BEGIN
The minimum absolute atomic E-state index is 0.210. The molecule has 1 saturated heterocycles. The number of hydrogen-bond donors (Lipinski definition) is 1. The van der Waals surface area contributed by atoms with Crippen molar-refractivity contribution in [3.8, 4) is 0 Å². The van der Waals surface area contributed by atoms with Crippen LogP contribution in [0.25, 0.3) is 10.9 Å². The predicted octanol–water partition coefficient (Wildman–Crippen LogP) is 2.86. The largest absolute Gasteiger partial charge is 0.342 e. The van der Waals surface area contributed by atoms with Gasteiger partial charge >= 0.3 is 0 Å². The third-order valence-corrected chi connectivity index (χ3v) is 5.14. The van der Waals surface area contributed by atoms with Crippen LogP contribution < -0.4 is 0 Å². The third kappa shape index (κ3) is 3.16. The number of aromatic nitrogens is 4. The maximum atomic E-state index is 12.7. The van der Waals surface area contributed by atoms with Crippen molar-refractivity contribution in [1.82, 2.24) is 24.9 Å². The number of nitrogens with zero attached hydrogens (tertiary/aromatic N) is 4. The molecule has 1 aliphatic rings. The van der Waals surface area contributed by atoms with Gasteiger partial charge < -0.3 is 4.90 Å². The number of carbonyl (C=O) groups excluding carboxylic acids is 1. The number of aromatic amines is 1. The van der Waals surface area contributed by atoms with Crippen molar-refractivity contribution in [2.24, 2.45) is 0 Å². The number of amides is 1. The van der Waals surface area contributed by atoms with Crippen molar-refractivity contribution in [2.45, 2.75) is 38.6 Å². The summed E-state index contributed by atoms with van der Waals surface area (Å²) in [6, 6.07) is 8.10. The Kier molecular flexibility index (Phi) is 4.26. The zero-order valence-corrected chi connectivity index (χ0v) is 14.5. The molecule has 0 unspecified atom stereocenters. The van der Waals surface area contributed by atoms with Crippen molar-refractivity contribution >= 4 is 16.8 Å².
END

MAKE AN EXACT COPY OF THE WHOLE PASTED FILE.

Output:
The minimum absolute atomic E-state index is 0.210. The molecule has 1 saturated heterocycles. The number of hydrogen-bond donors (Lipinski definition) is 1. The van der Waals surface area contributed by atoms with Crippen molar-refractivity contribution in [3.8, 4) is 0 Å². The van der Waals surface area contributed by atoms with Crippen LogP contribution in [0.25, 0.3) is 10.9 Å². The predicted octanol–water partition coefficient (Wildman–Crippen LogP) is 2.86. The largest absolute Gasteiger partial charge is 0.342 e. The van der Waals surface area contributed by atoms with Gasteiger partial charge >= 0.3 is 0 Å². The third-order valence-corrected chi connectivity index (χ3v) is 5.14. The van der Waals surface area contributed by atoms with Crippen LogP contribution < -0.4 is 0 Å². The third kappa shape index (κ3) is 3.16. The number of aromatic nitrogens is 4. The maximum atomic E-state index is 12.7. The van der Waals surface area contributed by atoms with Crippen molar-refractivity contribution in [1.82, 2.24) is 24.9 Å². The number of nitrogens with zero attached hydrogens (tertiary/aromatic N) is 4. The molecule has 1 aliphatic rings. The van der Waals surface area contributed by atoms with Gasteiger partial charge < -0.3 is 4.90 Å². The number of carbonyl (C=O) groups excluding carboxylic acids is 1. The number of aromatic amines is 1. The van der Waals surface area contributed by atoms with Crippen molar-refractivity contribution in [2.24, 2.45) is 0 Å². The number of amides is 1. The van der Waals surface area contributed by atoms with Crippen molar-refractivity contribution in [2.45, 2.75) is 38.6 Å². The summed E-state index contributed by atoms with van der Waals surface area (Å²) in [6, 6.07) is 8.10. The Kier molecular flexibility index (Phi) is 4.26. The zero-order valence-corrected chi connectivity index (χ0v) is 14.5. The molecule has 0 unspecified atom stereocenters. The van der Waals surface area contributed by atoms with Crippen molar-refractivity contribution >= 4 is 16.8 Å².